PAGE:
I'm going to be quite opinionated today, so I hope that I won't offend anyone, especially if you live in Dalkey....
Whenever a spokesperson for the Irish Government starts talking about protecting the most vulnerable, I expect yet another cutback to be announced. And so it was this weekend.
Lone parents seem to be the key target in the Social Welfare (Miscellaneous Provisions) Bill 2010 due to be debated in the Oireachtas before the summer recess in early July. From April 2011 new lone parents whose youngest child is over 13 will no longer be able to claim one-parent family payments. From 2013, the cut-off point for these payments will be reduced each year until all recipients whose youngest child is 13 will be excluded in 2016.
So what happens to all these lone parents and their teenage children? Well apparently if they are not working - and most lone parents do work* - they will be able to claim the job seeker's allowance. But the very same Bill also proposes that job seekers should have their benefits cut if they do not take up suitable employment.
Who defines what is 'suitable employment'? Will any soul destroying job do? What about childcare and transport? And where are the jobs? Many lone parents are already in a disadvantaged position when it comes to taking up employment: they have only one income to pay for the childcare, there may be only one person to look after sick children, to cover for holidays, so they will hardly be the first choice for employers. Government spokespeople have been talking about the need to help lone parents with these issues - BUT no measures are included in the proposed legislation. It's all stick and no carrot.
Why is the Government doing this?
Apparently "current arrangements, whereby a lone parent can receive the allowance without any requirement for them to engage in employment, education or training, were not in the best interests of the recipient, their children or society. Despite improvements made to the one-parent family payment over the years, a large proportion of lone parents and their children are still experiencing poverty.”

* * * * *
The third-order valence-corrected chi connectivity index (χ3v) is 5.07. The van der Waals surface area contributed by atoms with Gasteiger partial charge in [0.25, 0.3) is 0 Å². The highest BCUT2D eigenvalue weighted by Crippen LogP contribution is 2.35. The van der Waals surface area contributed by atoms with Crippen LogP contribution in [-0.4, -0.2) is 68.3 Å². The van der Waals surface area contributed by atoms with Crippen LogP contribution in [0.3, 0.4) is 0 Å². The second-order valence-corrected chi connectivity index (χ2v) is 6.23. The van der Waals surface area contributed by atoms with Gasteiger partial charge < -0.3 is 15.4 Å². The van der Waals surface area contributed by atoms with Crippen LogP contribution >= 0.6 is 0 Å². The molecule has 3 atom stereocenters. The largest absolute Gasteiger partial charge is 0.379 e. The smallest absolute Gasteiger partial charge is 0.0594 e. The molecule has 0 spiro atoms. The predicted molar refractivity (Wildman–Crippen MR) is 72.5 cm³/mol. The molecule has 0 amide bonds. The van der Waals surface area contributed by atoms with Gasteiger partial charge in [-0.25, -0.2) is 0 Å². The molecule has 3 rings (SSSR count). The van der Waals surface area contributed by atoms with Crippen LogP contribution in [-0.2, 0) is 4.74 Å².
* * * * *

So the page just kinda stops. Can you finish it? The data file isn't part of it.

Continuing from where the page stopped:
So the answer to lone parents in poverty is to take away their payments!
Like many other men and women, I never planned to become a lone parent. And I hate
feeling like a social welfare sponger being an unemployed lone parent, and I would go back to work tomorrow if I could get suitable childcare (for children with special needs) and find another part time position in PR or something similar.
To me the craziest part of this is the underlying assumption that teenagers can look after themselves and that 'after ... primary education ... parents were facing less expenditure in bringing up their children' Well my teenager is very expensive, with school books, school uniforms, and school 'voluntary contributions' to fund her education. Plus
holidays educational trips to the Gaeltacht and French College, as well as paying for her clothes and social life - because the Government also frowns on school children working when they should be studying, so she is not expected to make a contribution!
Surely the most important issue here is the welfare of teenagers, and what is best for them. I actually think that it is more important than ever to be around for Angel: at least when she is not in school. To keep an eye on her and her activities, to have time to keep the lines of communication open, and to support her through her final exams. I do not think that lone parents should be faced with losing benefits if they need to be at home to support their teenage children.
Perhaps this measure is this designed to appease the Disgusted of Dalkey types who think that Dublin's outer suburbs are populated by hordes of predatory young girls strutting around in their short skirts with the sole intention of finding a gullible young man who will get them pregnant? This just so the Council will give them a house? And these are the same people who would call for lone parents to be fined or locked up when their unsupervised teenagers indulge in a spot of anti-social behaviour....
Lone parents come in many guises, the rebellious teen is just a small proportion. Young career women, separated women and men, widows and widowers all become lone parents. They all have different needs and face different issues. I don't believe that a one-size-fits-all solution will force every lone parents back to work, and if it does, we could be storing up a while new set of problems for the future.
* 84 per cent of lone parents surveyed by One Family in 2008 were working, looking for work or engaged in education.
Disclaimer: I am not affected by these proposals as far as I am aware.